Topics - Variance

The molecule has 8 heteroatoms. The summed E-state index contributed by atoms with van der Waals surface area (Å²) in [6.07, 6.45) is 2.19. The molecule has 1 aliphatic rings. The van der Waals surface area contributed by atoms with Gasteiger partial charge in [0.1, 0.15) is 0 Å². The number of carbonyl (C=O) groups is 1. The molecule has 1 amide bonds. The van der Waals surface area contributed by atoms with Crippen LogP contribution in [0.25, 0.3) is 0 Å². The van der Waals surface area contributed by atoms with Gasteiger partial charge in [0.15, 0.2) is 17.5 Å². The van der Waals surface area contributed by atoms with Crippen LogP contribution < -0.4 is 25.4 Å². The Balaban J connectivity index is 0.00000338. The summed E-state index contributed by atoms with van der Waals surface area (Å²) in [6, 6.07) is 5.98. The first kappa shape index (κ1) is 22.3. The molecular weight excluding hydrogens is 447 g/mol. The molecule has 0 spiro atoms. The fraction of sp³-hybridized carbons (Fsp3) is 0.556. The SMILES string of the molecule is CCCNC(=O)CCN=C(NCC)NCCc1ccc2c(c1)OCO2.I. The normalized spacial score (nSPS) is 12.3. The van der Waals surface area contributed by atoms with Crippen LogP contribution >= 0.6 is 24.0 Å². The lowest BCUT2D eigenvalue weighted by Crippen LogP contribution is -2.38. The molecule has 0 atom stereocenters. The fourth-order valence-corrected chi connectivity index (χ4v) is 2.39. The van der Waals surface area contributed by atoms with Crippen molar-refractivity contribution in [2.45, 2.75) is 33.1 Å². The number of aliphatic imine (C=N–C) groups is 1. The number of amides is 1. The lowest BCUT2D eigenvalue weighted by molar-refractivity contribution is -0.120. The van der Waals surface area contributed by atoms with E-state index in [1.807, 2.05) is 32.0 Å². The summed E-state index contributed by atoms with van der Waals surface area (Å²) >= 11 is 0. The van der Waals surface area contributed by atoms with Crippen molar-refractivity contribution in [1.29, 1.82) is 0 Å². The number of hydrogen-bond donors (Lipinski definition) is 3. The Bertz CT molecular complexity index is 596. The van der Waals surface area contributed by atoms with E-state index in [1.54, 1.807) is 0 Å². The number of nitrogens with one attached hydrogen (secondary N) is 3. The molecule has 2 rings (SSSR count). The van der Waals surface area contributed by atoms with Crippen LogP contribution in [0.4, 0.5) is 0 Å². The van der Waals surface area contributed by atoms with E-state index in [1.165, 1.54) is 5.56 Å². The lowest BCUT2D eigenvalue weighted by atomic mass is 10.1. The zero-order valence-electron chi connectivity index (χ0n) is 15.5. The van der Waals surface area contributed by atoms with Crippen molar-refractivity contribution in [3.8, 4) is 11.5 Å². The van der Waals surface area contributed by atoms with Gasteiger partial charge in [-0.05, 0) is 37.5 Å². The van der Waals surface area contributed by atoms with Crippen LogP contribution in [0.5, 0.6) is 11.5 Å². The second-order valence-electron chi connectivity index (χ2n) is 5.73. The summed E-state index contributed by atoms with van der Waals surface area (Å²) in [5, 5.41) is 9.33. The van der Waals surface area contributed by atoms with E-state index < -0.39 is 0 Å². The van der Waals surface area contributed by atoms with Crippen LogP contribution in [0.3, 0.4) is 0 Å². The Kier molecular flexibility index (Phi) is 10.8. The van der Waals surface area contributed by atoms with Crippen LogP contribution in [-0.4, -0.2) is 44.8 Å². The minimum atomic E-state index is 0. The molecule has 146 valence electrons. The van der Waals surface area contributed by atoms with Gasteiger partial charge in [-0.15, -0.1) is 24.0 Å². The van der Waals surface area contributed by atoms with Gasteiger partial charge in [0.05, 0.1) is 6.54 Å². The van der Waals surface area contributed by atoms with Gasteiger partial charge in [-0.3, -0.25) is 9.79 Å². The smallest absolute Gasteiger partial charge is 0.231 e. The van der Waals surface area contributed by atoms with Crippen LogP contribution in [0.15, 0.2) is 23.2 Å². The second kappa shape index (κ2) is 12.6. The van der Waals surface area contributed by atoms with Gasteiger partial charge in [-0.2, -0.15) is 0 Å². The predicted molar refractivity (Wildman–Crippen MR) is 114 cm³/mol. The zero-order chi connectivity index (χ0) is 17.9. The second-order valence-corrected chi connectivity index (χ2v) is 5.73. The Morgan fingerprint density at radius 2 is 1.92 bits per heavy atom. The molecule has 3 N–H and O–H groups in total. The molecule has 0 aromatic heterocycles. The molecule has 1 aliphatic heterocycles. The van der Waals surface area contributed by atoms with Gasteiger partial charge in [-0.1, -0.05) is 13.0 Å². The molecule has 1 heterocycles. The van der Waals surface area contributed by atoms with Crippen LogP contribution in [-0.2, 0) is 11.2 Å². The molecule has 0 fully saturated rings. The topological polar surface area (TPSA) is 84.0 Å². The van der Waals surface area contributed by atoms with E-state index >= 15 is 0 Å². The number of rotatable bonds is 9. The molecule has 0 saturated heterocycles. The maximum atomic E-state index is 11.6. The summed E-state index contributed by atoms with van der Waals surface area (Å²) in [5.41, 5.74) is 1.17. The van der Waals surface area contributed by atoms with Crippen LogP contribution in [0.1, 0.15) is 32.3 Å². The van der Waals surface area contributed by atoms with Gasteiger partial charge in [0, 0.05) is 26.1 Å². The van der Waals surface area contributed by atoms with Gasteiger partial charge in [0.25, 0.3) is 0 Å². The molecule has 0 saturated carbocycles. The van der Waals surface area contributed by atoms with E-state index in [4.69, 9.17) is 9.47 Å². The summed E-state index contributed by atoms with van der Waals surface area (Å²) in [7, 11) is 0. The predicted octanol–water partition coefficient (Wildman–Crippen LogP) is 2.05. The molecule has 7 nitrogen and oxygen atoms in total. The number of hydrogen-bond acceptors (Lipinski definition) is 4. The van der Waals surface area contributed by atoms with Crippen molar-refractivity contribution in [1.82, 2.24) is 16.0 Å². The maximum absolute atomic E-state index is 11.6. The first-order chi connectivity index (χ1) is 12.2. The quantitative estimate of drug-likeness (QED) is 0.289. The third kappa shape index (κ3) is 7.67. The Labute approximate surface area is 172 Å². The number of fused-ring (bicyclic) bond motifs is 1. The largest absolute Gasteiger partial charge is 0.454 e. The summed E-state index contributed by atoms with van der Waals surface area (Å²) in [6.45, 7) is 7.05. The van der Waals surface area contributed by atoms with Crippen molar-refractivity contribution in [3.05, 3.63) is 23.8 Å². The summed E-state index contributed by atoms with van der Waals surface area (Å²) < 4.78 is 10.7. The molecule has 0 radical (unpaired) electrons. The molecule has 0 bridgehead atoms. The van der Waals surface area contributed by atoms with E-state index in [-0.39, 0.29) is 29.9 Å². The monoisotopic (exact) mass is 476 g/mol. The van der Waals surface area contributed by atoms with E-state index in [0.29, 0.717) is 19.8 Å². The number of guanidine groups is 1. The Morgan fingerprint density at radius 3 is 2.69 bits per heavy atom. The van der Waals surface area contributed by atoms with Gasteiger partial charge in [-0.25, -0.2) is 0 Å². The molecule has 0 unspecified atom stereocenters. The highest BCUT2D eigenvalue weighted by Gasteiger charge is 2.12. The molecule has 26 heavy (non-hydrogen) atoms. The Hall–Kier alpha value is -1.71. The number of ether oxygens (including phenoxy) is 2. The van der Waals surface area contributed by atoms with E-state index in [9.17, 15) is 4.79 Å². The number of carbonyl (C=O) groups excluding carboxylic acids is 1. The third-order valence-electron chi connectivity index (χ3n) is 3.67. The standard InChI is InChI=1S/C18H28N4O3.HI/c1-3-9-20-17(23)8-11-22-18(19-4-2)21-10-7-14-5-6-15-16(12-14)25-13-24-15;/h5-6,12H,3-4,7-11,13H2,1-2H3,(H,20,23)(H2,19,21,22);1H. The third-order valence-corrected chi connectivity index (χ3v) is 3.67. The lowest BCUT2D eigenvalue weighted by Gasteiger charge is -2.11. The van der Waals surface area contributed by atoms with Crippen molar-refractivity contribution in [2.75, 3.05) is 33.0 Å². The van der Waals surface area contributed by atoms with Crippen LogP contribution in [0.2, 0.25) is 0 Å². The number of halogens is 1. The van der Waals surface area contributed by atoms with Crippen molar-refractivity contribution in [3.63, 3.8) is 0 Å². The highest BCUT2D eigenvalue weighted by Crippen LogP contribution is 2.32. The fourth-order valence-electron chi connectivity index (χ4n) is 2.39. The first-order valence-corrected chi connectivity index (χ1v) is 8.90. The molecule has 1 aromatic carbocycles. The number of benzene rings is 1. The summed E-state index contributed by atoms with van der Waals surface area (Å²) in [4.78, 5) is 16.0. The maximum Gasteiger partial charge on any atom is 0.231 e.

The variance of a chromatographic peak is a measure of its dispersion (peak spreading). Due to the processes that cause peak dispersion being random in nature, the elution curve takes the form of a Gaussian function (and error function). The standard deviation of the Gaussian peak is equal to half the peak width measured at 0.6065 of the peak height. The variance of the peak is equal to the square of the standard deviation. The ultimate dispersion of a solute peak is the result of a number of individual dispersion processes that take place inside and outside the column. Quantitatively, the dispersion of the final peak in a chromatogram is the result of the combination of the effect of all these dispersion processes. Each dispersion process, being random, would produce a respective Gaussian profile of concentration versus time. Unfortunately, the dispersion of the final peak can not be obtained by adding the standard deviations resulting from all the individual dispersion processes. The variance of the final peak, however, can be obtained by adding the variances of all the individual dispersion process. Thus, by developing functions for the variances of each of the dispersion processes, they can be summed to produce an expression for the total variance of the eluted peak. The theory that achieves this is called the Rate Theory and the equation for the variance per unit length of a column, so produced, is called the HETP equation.